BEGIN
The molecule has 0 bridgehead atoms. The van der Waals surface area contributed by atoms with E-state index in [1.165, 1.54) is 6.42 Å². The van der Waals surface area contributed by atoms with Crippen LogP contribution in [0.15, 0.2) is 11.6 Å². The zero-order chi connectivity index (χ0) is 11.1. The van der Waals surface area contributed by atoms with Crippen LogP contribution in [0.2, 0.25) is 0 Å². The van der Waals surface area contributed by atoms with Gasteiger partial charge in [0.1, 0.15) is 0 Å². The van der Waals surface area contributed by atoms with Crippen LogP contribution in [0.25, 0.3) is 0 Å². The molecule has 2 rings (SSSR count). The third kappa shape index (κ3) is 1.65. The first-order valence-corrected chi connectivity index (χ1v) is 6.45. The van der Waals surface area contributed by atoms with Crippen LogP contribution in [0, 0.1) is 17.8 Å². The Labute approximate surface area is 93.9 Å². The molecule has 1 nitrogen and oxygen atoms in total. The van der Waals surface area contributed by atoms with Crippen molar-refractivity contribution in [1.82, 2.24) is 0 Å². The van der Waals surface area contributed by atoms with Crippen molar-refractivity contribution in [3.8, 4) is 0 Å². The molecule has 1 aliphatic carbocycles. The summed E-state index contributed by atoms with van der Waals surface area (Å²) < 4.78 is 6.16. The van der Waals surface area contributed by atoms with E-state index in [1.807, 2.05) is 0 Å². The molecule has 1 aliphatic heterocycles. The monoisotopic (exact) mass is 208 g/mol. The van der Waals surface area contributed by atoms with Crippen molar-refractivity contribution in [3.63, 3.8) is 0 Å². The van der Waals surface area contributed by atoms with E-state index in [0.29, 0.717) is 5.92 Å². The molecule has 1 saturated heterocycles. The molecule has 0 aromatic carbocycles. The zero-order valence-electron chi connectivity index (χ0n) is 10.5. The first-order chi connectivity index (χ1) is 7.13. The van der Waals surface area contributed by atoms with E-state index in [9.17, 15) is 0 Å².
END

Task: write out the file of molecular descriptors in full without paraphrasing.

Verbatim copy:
The molecule has 0 bridgehead atoms. The van der Waals surface area contributed by atoms with E-state index in [1.165, 1.54) is 6.42 Å². The van der Waals surface area contributed by atoms with Crippen LogP contribution in [0.15, 0.2) is 11.6 Å². The zero-order chi connectivity index (χ0) is 11.1. The van der Waals surface area contributed by atoms with Crippen LogP contribution in [0.2, 0.25) is 0 Å². The van der Waals surface area contributed by atoms with Gasteiger partial charge in [0.1, 0.15) is 0 Å². The van der Waals surface area contributed by atoms with Crippen LogP contribution in [0.25, 0.3) is 0 Å². The molecule has 2 rings (SSSR count). The third kappa shape index (κ3) is 1.65. The first-order valence-corrected chi connectivity index (χ1v) is 6.45. The van der Waals surface area contributed by atoms with Crippen LogP contribution in [0, 0.1) is 17.8 Å². The Labute approximate surface area is 93.9 Å². The molecule has 1 nitrogen and oxygen atoms in total. The van der Waals surface area contributed by atoms with Crippen molar-refractivity contribution in [1.82, 2.24) is 0 Å². The van der Waals surface area contributed by atoms with Crippen molar-refractivity contribution in [3.8, 4) is 0 Å². The molecule has 1 aliphatic carbocycles. The summed E-state index contributed by atoms with van der Waals surface area (Å²) < 4.78 is 6.16. The van der Waals surface area contributed by atoms with E-state index in [1.807, 2.05) is 0 Å². The molecule has 1 aliphatic heterocycles. The monoisotopic (exact) mass is 208 g/mol. The van der Waals surface area contributed by atoms with Crippen molar-refractivity contribution in [3.63, 3.8) is 0 Å². The van der Waals surface area contributed by atoms with E-state index in [0.29, 0.717) is 5.92 Å². The molecule has 1 saturated heterocycles. The molecule has 0 aromatic carbocycles. The zero-order valence-electron chi connectivity index (χ0n) is 10.5. The first-order chi connectivity index (χ1) is 7.13. The van der Waals surface area contributed by atoms with E-state index in [9.17, 15) is 0 Å².